Monthly Archive: February 2014

Delaware Statutory Trust Section 1031 DSTs

Submitted by Chris Moss CPA

In my past blog in December 2013 I briefly discussed the Delaware Statutory Trust (DST) as a possible investment for 1031 tax free exchange deals but concluded that Tenant in Common (TIC) deals were better for entrepreneurs and small business owners. In this February 2014 blog I am recommending DST for retired or soon to retired accredited investors and less risk taking baby boomers who have substantial assets generating no income with a very low cost basis. Here is why:

Are you the owner of a large track of land that may be ripe for development? You want to sell, but your cost basis is very low or zero and the tax upon sale would be very high. Perhaps a DST is right for you. A DST is an investment trust classified by the IRS as a qualifiying investment for tax free recognition under Section 1031 of the IRS code. For those interested in the IRS revenue ruling 2004-33 here is the site:
IRS Letter Ruling 2004-33

If you read the ruling you may agree with me that how the IRS takes the facts in the above case and applies these facts to current law to create this ruling defies logic. Yet thanks to logic defying IRS ruling 2004-33, DSTs are a great opportunity for baby boomers who are retiring or about to retire to sell their non-income producing assets with a low cost basis and replace those assets with income producing commercial real estate all tax free under Section 1031.

Let’s take an example: You own 1000 acres of forest land worth $10 million which has potential for mining or timber production. Or perhaps you are thinking about real estate development on a large tract which is currently your main residence or second vacation home. Or perhaps you own a ranch or farmland that has potential for gas/oil development and have been approached by a fortune 500 company to sell them the mineral rights. Upon sale of any of these investment strategies you want to invest the proceeds in the stock market and live off the dividends. But your CPA says you have a very low or even zero cost basis in all these assets. As a result upon sale your tax bill would be so high that you would only receive $5 million of the revenue with the remaining $5 million going to IRS and the various states. If you were to take that $5 million you receive and put that money in the stock market do you really want to wait out another market recovery if the market crashes like it did in 2008?

Your tax attorney tells you about the DST. You sell the land for $10 Million and your qualified intermediary (QI) is wired the funds. You have 45 days to find a replacement property and 180 days to close the deal. Your investment advisor finds you a wonderful DST, an ABC pharmacy in Las Vegas with a 20 year triple net lease in a $120 Million Condo on the upper Strip past the CDF Hotel. There is 50% equity and 50% debt so for your $10 million you can purchase up to $20 million in ownership in this DST with an expected rate of return of 7.25 percent a year. You get monthly distribution checks for the duration of the investment and upon termination of the deal you can either pocket the $10 Million or roll the deal over again in another 1031 exchange. Here is another plus: these deals only require the Trustee called the Sponsor to be liable for the mortgage. You the investor (beneficiary), have nonrecourse debt and you are not liable on the mortgage. Since nonrecourse debt increases your cost basis for income tax purposes that means higher tax deductions for you with no risk on the debt. There is only one tenant for 20 years and the lease is guaranteed by the ABC pharmacy national corporate office in Chicago. So what’s not to like about this DST.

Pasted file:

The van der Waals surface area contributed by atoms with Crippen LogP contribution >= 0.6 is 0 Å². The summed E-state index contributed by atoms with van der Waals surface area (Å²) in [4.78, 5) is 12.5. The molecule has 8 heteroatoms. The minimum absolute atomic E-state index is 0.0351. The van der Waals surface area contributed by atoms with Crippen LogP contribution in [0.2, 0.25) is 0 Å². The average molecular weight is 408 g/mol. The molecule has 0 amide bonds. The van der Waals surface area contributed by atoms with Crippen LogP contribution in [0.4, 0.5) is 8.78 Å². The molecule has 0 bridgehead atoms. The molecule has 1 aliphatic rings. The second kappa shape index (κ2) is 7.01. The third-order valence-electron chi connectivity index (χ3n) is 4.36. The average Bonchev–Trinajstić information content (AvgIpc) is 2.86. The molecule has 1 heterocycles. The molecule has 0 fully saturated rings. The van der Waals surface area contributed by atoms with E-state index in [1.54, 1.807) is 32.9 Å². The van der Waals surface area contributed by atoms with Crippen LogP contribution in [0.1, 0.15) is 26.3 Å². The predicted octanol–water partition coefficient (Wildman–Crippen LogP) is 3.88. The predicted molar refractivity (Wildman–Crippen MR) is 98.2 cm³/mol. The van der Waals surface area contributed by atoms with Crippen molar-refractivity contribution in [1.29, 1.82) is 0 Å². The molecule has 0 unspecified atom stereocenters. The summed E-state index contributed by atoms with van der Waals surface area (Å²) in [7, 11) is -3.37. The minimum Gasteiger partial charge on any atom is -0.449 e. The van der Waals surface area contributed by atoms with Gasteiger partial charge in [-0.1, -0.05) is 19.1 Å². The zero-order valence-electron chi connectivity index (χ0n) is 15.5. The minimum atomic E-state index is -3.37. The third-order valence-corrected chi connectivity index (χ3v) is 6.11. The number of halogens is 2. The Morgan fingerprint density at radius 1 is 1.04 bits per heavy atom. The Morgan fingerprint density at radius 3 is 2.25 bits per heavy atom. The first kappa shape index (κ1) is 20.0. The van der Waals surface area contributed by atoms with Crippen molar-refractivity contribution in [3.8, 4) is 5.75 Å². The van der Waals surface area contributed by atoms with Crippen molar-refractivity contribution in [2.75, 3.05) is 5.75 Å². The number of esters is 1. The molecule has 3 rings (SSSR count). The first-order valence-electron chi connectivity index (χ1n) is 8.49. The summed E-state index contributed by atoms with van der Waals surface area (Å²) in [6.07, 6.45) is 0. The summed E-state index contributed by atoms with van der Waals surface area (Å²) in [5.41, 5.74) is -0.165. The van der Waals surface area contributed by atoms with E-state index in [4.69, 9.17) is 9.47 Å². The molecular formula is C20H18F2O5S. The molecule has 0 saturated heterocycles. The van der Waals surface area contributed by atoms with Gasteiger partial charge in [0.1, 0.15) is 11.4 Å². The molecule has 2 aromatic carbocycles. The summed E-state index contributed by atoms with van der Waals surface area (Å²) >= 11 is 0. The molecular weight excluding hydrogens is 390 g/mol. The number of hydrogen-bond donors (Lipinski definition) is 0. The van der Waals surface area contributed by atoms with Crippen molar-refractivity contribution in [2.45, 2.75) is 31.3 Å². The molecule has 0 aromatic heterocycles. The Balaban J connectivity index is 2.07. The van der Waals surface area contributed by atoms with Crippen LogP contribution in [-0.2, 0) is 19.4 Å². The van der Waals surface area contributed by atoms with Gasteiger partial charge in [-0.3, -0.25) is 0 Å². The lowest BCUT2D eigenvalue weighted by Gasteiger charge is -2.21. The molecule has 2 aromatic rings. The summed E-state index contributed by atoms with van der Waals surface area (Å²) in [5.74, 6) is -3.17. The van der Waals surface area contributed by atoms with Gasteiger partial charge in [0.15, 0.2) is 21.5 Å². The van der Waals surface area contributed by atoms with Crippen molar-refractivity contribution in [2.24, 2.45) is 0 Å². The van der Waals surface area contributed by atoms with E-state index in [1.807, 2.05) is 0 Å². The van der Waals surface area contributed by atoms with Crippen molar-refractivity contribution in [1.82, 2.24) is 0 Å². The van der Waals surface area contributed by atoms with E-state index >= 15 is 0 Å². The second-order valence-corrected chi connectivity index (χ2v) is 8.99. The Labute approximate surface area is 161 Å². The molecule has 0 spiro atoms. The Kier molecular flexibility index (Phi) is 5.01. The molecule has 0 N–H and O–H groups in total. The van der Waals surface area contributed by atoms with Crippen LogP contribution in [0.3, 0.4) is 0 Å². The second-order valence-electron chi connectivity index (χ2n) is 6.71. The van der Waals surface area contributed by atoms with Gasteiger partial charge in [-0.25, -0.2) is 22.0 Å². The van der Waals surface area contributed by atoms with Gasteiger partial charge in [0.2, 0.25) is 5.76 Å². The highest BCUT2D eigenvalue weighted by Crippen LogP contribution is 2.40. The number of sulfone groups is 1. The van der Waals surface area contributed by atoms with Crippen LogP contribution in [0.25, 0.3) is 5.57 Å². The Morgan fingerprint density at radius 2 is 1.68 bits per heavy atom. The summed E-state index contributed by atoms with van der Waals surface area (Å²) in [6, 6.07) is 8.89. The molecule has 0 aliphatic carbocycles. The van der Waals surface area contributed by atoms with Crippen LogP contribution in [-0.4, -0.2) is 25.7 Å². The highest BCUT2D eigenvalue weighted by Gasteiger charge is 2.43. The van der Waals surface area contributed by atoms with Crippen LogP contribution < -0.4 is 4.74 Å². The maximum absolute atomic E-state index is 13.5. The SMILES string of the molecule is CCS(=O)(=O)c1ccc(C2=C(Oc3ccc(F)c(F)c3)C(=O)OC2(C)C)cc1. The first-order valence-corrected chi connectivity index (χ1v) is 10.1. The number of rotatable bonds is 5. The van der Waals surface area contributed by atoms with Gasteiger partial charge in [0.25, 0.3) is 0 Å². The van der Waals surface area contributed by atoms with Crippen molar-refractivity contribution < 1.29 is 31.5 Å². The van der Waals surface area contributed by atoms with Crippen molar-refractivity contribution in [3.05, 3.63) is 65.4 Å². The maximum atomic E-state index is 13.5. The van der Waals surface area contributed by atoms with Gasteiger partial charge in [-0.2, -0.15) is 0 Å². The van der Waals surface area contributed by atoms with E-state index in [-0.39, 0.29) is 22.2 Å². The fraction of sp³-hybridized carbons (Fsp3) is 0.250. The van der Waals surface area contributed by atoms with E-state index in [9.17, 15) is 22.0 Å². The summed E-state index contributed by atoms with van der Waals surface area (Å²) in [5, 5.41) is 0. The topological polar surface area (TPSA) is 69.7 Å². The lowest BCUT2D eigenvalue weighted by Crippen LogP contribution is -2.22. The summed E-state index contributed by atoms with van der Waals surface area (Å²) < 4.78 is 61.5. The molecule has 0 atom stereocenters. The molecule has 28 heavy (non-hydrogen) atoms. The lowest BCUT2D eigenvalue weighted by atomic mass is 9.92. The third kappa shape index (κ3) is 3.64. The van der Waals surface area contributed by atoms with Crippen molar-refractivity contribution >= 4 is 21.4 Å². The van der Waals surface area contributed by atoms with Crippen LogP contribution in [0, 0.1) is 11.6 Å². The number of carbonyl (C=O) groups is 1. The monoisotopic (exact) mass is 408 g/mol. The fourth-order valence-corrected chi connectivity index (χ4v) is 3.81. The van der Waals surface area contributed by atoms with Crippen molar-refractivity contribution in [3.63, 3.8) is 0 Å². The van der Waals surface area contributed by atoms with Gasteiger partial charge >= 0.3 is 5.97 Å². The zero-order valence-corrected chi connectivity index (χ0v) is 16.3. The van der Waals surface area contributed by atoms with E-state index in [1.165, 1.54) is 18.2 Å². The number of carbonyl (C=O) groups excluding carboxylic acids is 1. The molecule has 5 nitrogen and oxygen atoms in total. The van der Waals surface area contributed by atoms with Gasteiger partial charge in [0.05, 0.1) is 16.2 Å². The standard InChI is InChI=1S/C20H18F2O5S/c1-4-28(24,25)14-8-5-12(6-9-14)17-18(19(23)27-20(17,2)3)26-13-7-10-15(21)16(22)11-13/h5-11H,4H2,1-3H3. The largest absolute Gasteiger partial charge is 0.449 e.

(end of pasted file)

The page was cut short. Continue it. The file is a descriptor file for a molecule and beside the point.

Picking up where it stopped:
Well for some folks there is one thing not to like about a DST. And this is a very big thing not to like. Unlike very fluid TIC deals, DST’s allow no changes. No new lease, no new tenant, no capital improvements, no new mortgage, no new investment no new nothing and very important to some investors, no voting rights, There is one way for an investor to make changes but very complex: If the sponsor gives you and everyone else who are beneficiary investors permission to make a change, you must first change the DST to an LLC. This is called a “Springing in LLC conversion” The problem is that Once the DST is converted you can’t qualify for 1031 deals in the future. You can convert back to a DST called a Springing out DST conversion but very complex. Unfortunately there is not a lot of tax guidance in case law from the US Tax Court just yet. If you are in a DST and want to make a changes and get permission to do so, please consult your CPA, Tax Attorney and Investment advisor and get them all in the same room to talk with you since converting a DST to an LLC is very complex and very risky.

In conclusion a DST is preferable to a TIC for purposes of 1031 tax free exchange for perhaps accredited baby boomers retired or about to retire who want to pass on the TIC deals requiring your active involvement and purchase beneficial interests in real estate handing over the management to the Trustee-Sponsor of the DST. The result is a tax free conversion of your land, acreage, or other similar investments to commercial real estate producing monthly rental income for you and your family. Pleases consult your attorney CPA and investment advisor before attempting any of this as DSTs are complex tax strategies for accredited investors. See you next month from Chris Moss CPA